Opinion /

Los Angeles’ Mayoral Election: A Riordan Redux?

No matter who wins, the new mayor should examine the inclusive approach of Mayor Riordan, who stayed about the fray of partisan politics to deliver results


Rick Caruso’s candidacy for Mayor of Los Angeles is shaking up the 2022 race.

The billionaire businessman and University of Southern California’s outgoing Board of Trustees Chair is running on a tough-on-crime platform that contrasts with the decidedly progressive approaches of his main rivals.

If Caruso prevails, he wouldn’t be the first mayoral candidate to succeed as a pragmatic, centrist outsider — Richard Riordan showed the way almost three decades ago.

Currently, the frontrunner is Democratic Congresswoman Karen Bass, who has gained endorsements from both moderate and progressive Los Angeles politicians. Bass would be the first female Mayor and first African-American since Mayor Tom Bradley to hold the office. Her embrace of police reform and previous support for District Attorney Gascon is likely the most controversial aspect of her bid for the mayoralty. Councilmember Kevin de Leon is also in the running. His traditional base of support consists of labor and environmental groups: the former of which has been arguably the most powerful interest group in contemporary Los Angeles and California politics. Another candidate in the race is Councilmember Joe Buscaino, running on a tough-on-crime approach. Buscaino and Caruso both endorsed the ongoing recall against Gascón, which could endear them to voters most concerned about the rise of crime in the city.

The issue of rising crime in Los Angeles has shone a spotlight on the limitations of a political monoculture.  A Democrat-versus-Democrat dynamic has made politics a tug-of-war between interest groups and competing ideologies. Los Angeles’ Democratic Party activist base and current mayoral frontrunner Bass have embraced a pro-reform-on-criminal-justice platform — one not unlike the platform upon which soft-on-crime DA Gascón was elected. Many Democrats nationwide and in California are backtracking from soft-on-crime stances at a time in which Bass, a champion of such reforms, is now holding Gascon at arms’ length. The public backlash to police reform policies leaves an opening for a candidate in the moderate lane.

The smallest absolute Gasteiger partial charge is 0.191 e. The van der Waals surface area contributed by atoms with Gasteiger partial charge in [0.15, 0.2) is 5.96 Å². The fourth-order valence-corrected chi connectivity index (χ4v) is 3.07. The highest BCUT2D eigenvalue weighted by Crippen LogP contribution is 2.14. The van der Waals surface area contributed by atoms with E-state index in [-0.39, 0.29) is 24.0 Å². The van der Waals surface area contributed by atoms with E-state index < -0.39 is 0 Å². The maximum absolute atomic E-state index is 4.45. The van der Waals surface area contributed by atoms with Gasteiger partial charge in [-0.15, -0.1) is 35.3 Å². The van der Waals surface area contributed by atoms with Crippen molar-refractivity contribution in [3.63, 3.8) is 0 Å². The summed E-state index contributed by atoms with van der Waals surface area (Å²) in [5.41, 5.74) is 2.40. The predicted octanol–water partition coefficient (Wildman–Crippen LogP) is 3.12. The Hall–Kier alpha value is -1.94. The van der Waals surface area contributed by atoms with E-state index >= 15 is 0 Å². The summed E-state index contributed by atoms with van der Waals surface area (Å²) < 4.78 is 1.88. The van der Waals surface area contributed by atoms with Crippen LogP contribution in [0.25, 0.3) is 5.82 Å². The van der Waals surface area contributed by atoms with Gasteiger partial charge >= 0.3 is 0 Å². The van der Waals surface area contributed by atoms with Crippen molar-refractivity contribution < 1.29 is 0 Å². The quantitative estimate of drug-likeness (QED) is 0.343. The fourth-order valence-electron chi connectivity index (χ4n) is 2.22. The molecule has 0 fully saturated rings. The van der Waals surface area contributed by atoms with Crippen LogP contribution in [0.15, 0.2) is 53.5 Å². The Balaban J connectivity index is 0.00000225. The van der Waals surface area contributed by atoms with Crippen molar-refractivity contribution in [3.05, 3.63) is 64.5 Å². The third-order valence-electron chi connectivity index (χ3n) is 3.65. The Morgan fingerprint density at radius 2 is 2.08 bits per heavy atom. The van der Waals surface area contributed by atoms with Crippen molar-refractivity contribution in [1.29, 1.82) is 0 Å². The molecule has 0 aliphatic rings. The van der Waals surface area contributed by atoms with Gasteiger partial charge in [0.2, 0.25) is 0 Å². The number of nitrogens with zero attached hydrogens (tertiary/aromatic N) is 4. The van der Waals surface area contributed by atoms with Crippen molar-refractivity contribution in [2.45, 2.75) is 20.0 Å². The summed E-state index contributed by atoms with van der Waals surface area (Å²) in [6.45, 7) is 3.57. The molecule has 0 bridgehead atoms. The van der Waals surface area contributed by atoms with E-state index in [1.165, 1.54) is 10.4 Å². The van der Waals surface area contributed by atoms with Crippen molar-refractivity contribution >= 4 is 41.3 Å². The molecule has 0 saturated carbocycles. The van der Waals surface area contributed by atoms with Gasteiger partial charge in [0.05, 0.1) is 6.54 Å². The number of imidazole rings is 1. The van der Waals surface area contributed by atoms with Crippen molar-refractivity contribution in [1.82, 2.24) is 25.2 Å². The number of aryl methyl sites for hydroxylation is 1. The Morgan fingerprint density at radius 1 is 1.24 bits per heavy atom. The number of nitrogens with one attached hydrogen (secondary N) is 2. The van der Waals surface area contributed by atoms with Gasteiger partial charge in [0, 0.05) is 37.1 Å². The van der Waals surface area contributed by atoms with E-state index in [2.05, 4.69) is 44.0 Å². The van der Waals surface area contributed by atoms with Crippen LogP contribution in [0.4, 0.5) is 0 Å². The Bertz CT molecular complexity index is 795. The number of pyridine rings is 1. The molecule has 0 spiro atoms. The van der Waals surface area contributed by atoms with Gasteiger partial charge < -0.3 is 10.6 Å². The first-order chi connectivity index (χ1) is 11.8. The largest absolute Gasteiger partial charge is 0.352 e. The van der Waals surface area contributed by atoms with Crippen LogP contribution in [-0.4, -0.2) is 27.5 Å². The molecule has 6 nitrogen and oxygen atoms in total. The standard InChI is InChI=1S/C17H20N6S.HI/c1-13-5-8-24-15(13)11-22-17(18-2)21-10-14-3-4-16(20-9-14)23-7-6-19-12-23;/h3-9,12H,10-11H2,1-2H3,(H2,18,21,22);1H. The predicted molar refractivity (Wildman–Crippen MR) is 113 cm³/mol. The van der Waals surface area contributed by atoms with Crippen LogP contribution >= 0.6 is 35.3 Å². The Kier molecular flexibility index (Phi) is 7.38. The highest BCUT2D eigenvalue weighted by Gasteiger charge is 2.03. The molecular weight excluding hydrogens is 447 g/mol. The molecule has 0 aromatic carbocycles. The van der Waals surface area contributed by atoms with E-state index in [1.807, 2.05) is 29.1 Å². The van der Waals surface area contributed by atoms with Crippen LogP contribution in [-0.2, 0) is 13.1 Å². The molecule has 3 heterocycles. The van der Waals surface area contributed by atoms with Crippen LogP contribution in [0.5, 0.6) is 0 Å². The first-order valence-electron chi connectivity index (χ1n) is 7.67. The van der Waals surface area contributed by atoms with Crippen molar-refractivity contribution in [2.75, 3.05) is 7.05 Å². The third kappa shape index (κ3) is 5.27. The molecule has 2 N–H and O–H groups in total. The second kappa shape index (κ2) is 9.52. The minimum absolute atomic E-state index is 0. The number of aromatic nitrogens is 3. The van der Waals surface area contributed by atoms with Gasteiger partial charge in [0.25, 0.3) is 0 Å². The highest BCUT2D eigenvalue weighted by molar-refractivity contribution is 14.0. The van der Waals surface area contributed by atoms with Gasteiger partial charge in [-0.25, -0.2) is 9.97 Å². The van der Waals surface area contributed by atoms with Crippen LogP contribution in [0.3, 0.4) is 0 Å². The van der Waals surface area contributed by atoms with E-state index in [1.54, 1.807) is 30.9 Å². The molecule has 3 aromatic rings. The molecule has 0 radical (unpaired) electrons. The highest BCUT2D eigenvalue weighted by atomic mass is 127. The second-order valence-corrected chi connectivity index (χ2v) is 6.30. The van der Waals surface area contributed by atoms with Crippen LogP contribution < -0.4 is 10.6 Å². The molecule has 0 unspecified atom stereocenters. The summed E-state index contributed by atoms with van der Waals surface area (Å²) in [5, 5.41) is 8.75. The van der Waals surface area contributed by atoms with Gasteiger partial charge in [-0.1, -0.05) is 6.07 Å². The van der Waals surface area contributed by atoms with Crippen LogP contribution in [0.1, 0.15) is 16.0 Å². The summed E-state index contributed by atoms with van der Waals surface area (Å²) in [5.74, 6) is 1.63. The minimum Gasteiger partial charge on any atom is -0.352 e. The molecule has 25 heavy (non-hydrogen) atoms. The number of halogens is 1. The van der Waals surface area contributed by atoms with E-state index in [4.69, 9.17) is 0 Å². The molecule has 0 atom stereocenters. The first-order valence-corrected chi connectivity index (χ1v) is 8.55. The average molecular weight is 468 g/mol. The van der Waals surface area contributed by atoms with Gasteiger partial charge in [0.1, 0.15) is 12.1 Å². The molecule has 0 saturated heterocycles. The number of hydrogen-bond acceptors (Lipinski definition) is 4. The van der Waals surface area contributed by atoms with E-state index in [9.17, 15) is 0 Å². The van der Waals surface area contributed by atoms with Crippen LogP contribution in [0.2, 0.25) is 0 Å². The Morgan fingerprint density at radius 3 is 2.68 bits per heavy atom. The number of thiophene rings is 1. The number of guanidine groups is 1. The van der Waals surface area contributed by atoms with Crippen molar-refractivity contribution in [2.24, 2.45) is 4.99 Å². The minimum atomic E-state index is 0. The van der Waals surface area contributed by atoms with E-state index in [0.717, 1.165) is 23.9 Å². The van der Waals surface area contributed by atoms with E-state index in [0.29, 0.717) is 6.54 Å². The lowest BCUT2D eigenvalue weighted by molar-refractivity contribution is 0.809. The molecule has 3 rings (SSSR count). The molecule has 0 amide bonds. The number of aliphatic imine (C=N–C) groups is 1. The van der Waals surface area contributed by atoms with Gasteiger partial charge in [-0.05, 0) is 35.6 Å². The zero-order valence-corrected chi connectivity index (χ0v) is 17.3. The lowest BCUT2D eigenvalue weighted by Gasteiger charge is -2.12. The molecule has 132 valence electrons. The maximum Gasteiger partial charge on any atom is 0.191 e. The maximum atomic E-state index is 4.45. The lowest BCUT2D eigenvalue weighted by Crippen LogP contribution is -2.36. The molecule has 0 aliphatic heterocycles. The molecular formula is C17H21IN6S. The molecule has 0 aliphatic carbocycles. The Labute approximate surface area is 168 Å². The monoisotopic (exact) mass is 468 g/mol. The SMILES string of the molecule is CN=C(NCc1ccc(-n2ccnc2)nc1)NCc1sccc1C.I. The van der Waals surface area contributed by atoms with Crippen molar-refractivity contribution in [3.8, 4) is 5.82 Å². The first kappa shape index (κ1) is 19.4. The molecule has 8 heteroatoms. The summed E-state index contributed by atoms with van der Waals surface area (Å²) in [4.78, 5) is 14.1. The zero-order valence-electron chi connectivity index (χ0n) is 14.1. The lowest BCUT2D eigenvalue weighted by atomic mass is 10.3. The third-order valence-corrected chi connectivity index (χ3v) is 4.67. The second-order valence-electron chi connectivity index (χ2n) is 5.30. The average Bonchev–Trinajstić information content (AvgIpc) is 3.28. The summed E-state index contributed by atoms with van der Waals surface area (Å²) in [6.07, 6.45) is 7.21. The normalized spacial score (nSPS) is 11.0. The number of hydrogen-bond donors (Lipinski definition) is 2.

In 1993, Riordan, a Republican candidate for mayor and political outsider, jumped into the race to lead America’s second-largest city. At age 63 upon assuming office, his victory marked a significant shift towards the middle. No Republican had won the mayoralty of Los Angeles since the 1950s, and the Republican Party of California at that time was known for electing conservatives rather than moderates. Riordan stood out as a pragmatic candidate ready to resolve Angelenos’ problems rather than a virtue-signaling, grandstanding ideologue of any particular persuasion.

Riordan triumphed in the June 9, 1993 runoff against his closest rival, Democratic City Council member Michael Woo. Riordan represented a departure from the two preceding mayors, both Democrats. Tom Bradley had been elected to and held the office for twenty years and was criticized by voters of all political stripes for his inability to tackle crime and economic turmoil engulfing the City of Angels. Before him was Democratic mayor Sam Yorty, a Midwestern transplant from Nebraska. Yorty became unpopular with Los Angeles’ African-American community for his handling of the 1965 Watts Riots and his polarizing rhetoric during his 1969 re-election campaign. The previous two mayors saw a series of crises unfold: the aforementioned riots in Watts, the 1968 East L.A. walkouts for civil rights and education for Chicanos, and the 1992 Los Angeles riots. By 1993, Angelenos had had enough.

Riordan attained goodwill and a positive reputation for bringing down crime and bringing back jobs lost over the course of the early 1990s recession. The mayor became respected enough that Democratic candidates running for Los Angeles’ school board touted the former mayor’s endorsement. At age 92, he continues to be admired by both liberals and conservatives alike for his pragmatic, unifying leadership — a leadership style which few California politicians have managed to match.

Fast forward to the 2022 Los Angeles mayoral race.

As it was in 1993, the Los Angeles of the 21st century is beset with economic stagnation,  a struggling school system, crime and homelessness. Crime has skyrocketed over the past year to the extent that even wealthy Hollywood donors are contributing sums to a recall of the soft-on-crime District Attorney George Gascón. The cost of living keeps expanding as more and more Angelenos are leaving the city.

Like Riordan, Caruso is running as an independent-minded political outsider, competing with lifelong Democratic candidates who have spent decades in elected office. Both Caruso and Riordan have been known throughout the City of Angels for their philanthropic efforts centered around helping Angelenos in need. Yet another similarity between the former mayor and the college trustee is that both are running moderate campaigns centered around the issue of crime.

On Caruso’s campaign website, he states: “Rhetoric about ‘defunding the police’ makes no sense when you consider that murders are skyrocketing and LA is the most under-policed big city in America.” With respect to the District Attorney, Caruso commented: “As I’ve said many times, I firmly believe that George Gascón needed to stand up, admit that many of his policies have put the city of Los Angeles in peril — crime is rising — change those policies, or he should step down, and if he doesn’t step down, he should be recalled”.

Regardless of who prevails this year, the new mayor would be wise to follow the pragmatic, inclusive approach of Mayor Riordan, who stayed about the fray of partisan politics to deliver results. 

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